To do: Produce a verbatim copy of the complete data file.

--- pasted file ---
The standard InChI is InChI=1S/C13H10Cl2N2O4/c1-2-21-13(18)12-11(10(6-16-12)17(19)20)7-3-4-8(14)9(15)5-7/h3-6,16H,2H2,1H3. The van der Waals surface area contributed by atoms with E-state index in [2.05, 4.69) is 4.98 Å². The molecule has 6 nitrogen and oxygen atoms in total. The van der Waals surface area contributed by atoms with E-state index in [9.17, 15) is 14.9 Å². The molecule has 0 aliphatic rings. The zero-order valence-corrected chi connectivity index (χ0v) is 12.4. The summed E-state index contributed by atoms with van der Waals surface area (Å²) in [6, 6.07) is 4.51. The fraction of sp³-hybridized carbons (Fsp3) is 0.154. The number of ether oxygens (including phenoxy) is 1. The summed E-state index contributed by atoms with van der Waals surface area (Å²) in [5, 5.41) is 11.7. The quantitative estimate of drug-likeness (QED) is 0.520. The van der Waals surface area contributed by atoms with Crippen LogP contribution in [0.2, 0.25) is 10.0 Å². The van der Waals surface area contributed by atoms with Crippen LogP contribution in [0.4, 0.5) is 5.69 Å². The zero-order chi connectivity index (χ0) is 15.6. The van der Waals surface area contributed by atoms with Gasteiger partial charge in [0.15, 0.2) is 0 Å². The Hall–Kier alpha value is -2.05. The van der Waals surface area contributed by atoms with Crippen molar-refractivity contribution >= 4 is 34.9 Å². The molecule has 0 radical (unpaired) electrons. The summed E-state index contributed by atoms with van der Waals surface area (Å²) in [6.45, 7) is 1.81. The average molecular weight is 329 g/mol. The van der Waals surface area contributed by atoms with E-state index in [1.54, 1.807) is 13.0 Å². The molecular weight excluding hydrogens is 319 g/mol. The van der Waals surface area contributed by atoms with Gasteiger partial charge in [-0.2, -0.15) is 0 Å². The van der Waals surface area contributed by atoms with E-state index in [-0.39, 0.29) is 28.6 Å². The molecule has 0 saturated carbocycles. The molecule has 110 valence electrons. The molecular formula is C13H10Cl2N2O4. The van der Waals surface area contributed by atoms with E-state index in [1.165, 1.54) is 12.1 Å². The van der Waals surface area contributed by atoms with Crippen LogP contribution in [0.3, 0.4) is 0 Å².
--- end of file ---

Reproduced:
The standard InChI is InChI=1S/C13H10Cl2N2O4/c1-2-21-13(18)12-11(10(6-16-12)17(19)20)7-3-4-8(14)9(15)5-7/h3-6,16H,2H2,1H3. The van der Waals surface area contributed by atoms with E-state index in [2.05, 4.69) is 4.98 Å². The molecule has 6 nitrogen and oxygen atoms in total. The van der Waals surface area contributed by atoms with E-state index in [9.17, 15) is 14.9 Å². The molecule has 0 aliphatic rings. The zero-order valence-corrected chi connectivity index (χ0v) is 12.4. The summed E-state index contributed by atoms with van der Waals surface area (Å²) in [6, 6.07) is 4.51. The fraction of sp³-hybridized carbons (Fsp3) is 0.154. The number of ether oxygens (including phenoxy) is 1. The summed E-state index contributed by atoms with van der Waals surface area (Å²) in [5, 5.41) is 11.7. The quantitative estimate of drug-likeness (QED) is 0.520. The van der Waals surface area contributed by atoms with Crippen LogP contribution in [0.2, 0.25) is 10.0 Å². The van der Waals surface area contributed by atoms with Crippen LogP contribution in [0.4, 0.5) is 5.69 Å². The zero-order chi connectivity index (χ0) is 15.6. The van der Waals surface area contributed by atoms with Gasteiger partial charge in [0.15, 0.2) is 0 Å². The Hall–Kier alpha value is -2.05. The van der Waals surface area contributed by atoms with Crippen molar-refractivity contribution >= 4 is 34.9 Å². The molecule has 0 radical (unpaired) electrons. The summed E-state index contributed by atoms with van der Waals surface area (Å²) in [6.45, 7) is 1.81. The average molecular weight is 329 g/mol. The van der Waals surface area contributed by atoms with E-state index in [1.54, 1.807) is 13.0 Å². The molecular weight excluding hydrogens is 319 g/mol. The van der Waals surface area contributed by atoms with Gasteiger partial charge in [-0.2, -0.15) is 0 Å². The van der Waals surface area contributed by atoms with E-state index in [-0.39, 0.29) is 28.6 Å². The molecule has 0 saturated carbocycles. The molecule has 110 valence electrons. The molecular formula is C13H10Cl2N2O4. The van der Waals surface area contributed by atoms with E-state index in [1.165, 1.54) is 12.1 Å². The van der Waals surface area contributed by atoms with Crippen LogP contribution in [0.3, 0.4) is 0 Å².